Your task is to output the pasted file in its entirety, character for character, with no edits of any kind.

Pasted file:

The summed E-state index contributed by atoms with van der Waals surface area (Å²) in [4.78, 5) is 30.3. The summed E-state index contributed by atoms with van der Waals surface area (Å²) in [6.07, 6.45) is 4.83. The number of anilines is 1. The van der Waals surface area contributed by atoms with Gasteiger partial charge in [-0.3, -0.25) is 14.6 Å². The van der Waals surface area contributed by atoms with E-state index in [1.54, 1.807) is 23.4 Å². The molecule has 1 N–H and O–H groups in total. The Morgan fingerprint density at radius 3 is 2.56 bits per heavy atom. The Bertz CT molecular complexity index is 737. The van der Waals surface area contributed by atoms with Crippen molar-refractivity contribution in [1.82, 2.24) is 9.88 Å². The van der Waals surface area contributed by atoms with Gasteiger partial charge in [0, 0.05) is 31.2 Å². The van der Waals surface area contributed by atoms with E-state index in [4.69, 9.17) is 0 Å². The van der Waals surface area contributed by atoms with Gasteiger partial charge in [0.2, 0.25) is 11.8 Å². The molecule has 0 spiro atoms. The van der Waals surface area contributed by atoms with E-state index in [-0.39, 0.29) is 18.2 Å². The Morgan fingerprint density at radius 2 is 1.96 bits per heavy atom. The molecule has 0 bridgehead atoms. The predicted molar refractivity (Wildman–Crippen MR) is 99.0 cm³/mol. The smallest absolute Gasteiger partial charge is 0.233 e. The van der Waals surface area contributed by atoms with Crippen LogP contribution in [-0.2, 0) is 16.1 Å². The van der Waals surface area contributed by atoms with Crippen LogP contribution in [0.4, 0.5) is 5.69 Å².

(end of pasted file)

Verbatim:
The summed E-state index contributed by atoms with van der Waals surface area (Å²) in [4.78, 5) is 30.3. The summed E-state index contributed by atoms with van der Waals surface area (Å²) in [6.07, 6.45) is 4.83. The number of anilines is 1. The van der Waals surface area contributed by atoms with Gasteiger partial charge in [-0.3, -0.25) is 14.6 Å². The van der Waals surface area contributed by atoms with E-state index in [1.54, 1.807) is 23.4 Å². The molecule has 1 N–H and O–H groups in total. The Morgan fingerprint density at radius 3 is 2.56 bits per heavy atom. The Bertz CT molecular complexity index is 737. The van der Waals surface area contributed by atoms with Crippen molar-refractivity contribution in [1.82, 2.24) is 9.88 Å². The van der Waals surface area contributed by atoms with Gasteiger partial charge in [0, 0.05) is 31.2 Å². The van der Waals surface area contributed by atoms with E-state index in [4.69, 9.17) is 0 Å². The van der Waals surface area contributed by atoms with Gasteiger partial charge in [0.2, 0.25) is 11.8 Å². The molecule has 0 spiro atoms. The van der Waals surface area contributed by atoms with E-state index in [-0.39, 0.29) is 18.2 Å². The Morgan fingerprint density at radius 2 is 1.96 bits per heavy atom. The molecule has 0 bridgehead atoms. The predicted molar refractivity (Wildman–Crippen MR) is 99.0 cm³/mol. The smallest absolute Gasteiger partial charge is 0.233 e. The van der Waals surface area contributed by atoms with Crippen LogP contribution in [-0.2, 0) is 16.1 Å². The van der Waals surface area contributed by atoms with Crippen LogP contribution in [0.4, 0.5) is 5.69 Å².